The people who create science are unique in nature, and Pyotr Kapitsa was also not an ordinary man at all.
Of course, Pyotr Kapitsa is known as an outstanding scientist and a Nobel laureate in physics, a founder of the Institute for Physical Problems (Russia) and a co-founder of the famous Moscow Physical-Technical Institute (Russia). But what kind of person was he?
“No one is arguing here, this is a scientific discussion going on.”
A Brilliant “D Student”
Peter was expelled from school for having low grades – he was very bad in Latin. And he had to enroll in an ordinary technical school, which did not give the right to apply to the university. That is why Pyotr had to apply to the Polytechnic Institute in St. Petersburg.
But here Pyotr got lucky – physics at the Institute was taught by Abram Ioffe, who trained a great number of outstanding Russian physicists whose works were later awarded with multiple Nobel Prizes. Ioffe pretty quickly drew attention to Kapitsa and invited him to work together.
Deadly “Spanish Flu”
During the completion of World War I, the world was attacked by a flu epidemic, “Spanish flu”, which killed tens of millions of people. Pyotr Kapitsa lost his wife and children, and his fatherduring the epidemic. And only science and the help of his mother brought him back to life.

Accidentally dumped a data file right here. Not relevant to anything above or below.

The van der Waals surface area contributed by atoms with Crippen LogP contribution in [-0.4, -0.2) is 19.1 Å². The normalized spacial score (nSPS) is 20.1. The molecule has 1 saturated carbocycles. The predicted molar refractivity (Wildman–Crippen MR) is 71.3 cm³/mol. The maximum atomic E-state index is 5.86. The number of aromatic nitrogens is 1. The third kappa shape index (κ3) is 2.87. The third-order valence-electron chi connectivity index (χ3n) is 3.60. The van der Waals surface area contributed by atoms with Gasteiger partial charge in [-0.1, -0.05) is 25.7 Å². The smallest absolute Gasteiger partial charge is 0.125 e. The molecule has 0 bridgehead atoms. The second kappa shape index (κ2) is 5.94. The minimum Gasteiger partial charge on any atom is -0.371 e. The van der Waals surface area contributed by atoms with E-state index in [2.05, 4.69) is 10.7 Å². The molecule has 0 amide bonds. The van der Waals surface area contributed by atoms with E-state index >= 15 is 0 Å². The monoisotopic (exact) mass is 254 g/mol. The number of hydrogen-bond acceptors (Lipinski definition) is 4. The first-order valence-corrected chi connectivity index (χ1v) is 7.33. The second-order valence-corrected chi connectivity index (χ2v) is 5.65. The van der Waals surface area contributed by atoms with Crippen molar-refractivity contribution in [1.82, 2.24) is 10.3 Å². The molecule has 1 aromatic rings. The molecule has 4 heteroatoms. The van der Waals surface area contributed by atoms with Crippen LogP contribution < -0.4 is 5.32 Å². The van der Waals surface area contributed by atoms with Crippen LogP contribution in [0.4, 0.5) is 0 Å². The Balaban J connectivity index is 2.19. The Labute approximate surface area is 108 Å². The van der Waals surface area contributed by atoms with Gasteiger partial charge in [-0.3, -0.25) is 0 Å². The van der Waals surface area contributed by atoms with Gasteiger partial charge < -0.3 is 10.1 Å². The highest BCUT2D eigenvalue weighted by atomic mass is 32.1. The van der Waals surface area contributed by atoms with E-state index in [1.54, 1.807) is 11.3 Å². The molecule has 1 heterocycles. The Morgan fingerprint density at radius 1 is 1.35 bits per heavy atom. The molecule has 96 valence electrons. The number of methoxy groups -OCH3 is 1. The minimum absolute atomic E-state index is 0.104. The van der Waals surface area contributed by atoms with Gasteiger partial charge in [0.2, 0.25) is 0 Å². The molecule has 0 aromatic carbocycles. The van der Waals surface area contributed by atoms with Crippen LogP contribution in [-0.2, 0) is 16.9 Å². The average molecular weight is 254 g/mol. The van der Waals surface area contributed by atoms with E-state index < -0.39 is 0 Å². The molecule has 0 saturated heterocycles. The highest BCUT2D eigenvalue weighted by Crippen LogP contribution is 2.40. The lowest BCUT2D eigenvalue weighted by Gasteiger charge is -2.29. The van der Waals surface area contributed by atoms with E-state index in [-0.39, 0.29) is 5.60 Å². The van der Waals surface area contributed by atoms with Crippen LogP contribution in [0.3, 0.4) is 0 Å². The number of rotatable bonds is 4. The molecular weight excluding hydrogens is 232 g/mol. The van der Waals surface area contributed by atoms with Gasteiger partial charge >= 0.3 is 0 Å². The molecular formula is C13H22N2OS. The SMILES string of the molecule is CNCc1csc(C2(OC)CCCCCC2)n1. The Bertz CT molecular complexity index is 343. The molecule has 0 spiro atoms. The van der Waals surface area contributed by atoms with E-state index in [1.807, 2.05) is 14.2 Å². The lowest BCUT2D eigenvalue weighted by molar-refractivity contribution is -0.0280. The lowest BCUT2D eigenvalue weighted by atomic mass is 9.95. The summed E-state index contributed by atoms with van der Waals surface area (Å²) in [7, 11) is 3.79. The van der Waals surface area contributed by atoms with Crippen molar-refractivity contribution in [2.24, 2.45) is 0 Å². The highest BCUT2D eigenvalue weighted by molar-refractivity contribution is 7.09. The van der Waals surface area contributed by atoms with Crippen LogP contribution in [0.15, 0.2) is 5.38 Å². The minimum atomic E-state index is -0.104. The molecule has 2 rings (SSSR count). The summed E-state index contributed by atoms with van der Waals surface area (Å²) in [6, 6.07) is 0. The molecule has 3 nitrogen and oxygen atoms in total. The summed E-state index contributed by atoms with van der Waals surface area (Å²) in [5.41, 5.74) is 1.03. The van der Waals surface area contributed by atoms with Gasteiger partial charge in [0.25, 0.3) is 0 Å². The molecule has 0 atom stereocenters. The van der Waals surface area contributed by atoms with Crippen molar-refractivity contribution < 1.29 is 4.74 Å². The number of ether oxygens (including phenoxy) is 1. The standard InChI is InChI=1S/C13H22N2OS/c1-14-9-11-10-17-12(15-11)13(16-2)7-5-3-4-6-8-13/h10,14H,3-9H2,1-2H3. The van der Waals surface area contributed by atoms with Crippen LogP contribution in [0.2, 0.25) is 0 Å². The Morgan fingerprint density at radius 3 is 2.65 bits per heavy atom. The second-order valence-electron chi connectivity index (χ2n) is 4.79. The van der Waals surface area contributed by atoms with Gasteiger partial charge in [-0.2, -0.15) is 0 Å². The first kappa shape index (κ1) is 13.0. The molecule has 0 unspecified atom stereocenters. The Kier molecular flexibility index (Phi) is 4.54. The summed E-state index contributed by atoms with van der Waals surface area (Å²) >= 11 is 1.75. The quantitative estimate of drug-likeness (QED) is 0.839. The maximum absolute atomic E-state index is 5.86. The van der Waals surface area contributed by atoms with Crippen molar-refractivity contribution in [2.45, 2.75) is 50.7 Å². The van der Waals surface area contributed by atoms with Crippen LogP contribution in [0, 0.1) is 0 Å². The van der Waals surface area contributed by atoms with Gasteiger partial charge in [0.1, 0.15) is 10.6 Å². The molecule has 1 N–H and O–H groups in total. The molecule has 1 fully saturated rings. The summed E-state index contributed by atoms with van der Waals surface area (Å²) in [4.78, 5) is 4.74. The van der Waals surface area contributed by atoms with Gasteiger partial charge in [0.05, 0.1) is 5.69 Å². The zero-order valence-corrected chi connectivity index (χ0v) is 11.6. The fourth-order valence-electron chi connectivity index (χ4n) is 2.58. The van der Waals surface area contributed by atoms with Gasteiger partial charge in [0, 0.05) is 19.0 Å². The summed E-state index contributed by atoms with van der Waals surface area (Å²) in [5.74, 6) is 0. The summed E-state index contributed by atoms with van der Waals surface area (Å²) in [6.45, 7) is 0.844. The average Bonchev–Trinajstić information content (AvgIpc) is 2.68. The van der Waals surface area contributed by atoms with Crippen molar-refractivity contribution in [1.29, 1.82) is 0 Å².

In 1921 Kapitsa moved to England and began working at the Cavendish Laboratory. Pyotr pretty quickly demonstrated his brilliant talents of an experimentalist and theoretician. Kapitsa managed to achieve record magnetic fields required for research. The magnetic fields in their power exceeded those created before by about 10,000 times.
“It’s not about the size. The atomic nucleus is even smaller, but there’s even more excitement about it.”
In 1934, Pyotr came to visit his parents in Russia, but he was not allowed to leave the country again. Nevertheless, Kapitsa became the first director of the Institute for Physical Problems, and organized a move of his scientific equipment from the Cavendish Laboratoryto Moscow and continued his research.
Despite the hard times, Kapitsa boldly defended his views. Over the years, he has written more than 300 letters to Stalin, Khrushchev and other functionaries. And his letters delivered some benefits: many scientists have been saved.
Research projects of Pyotr Kapitsa were rich with outstanding results. Among them – a discovery of superfluidity of helium at low temperatures (Nobel Prize).
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Photo by Piotr Barącz